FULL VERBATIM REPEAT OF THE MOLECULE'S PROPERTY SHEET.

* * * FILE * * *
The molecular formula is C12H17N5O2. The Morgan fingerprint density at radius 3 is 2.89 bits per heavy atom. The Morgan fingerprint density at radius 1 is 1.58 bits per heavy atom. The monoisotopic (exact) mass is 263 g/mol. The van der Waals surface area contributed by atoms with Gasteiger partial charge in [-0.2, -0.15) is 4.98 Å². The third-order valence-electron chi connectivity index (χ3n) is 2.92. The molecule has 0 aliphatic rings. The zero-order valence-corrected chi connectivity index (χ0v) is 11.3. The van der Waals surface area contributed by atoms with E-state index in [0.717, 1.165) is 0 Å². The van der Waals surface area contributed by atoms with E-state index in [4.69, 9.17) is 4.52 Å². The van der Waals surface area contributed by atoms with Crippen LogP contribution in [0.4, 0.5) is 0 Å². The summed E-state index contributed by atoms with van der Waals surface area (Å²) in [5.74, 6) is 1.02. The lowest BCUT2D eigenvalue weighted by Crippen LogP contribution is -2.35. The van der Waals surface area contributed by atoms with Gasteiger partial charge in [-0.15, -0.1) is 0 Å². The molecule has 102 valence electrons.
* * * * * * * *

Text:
The molecular formula is C12H17N5O2. The Morgan fingerprint density at radius 3 is 2.89 bits per heavy atom. The Morgan fingerprint density at radius 1 is 1.58 bits per heavy atom. The monoisotopic (exact) mass is 263 g/mol. The van der Waals surface area contributed by atoms with Gasteiger partial charge in [-0.2, -0.15) is 4.98 Å². The third-order valence-electron chi connectivity index (χ3n) is 2.92. The molecule has 0 aliphatic rings. The zero-order valence-corrected chi connectivity index (χ0v) is 11.3. The van der Waals surface area contributed by atoms with E-state index in [0.717, 1.165) is 0 Å². The van der Waals surface area contributed by atoms with E-state index in [4.69, 9.17) is 4.52 Å². The van der Waals surface area contributed by atoms with Crippen LogP contribution in [0.4, 0.5) is 0 Å². The summed E-state index contributed by atoms with van der Waals surface area (Å²) in [5.74, 6) is 1.02. The lowest BCUT2D eigenvalue weighted by Crippen LogP contribution is -2.35. The van der Waals surface area contributed by atoms with Gasteiger partial charge in [-0.15, -0.1) is 0 Å². The molecule has 102 valence electrons.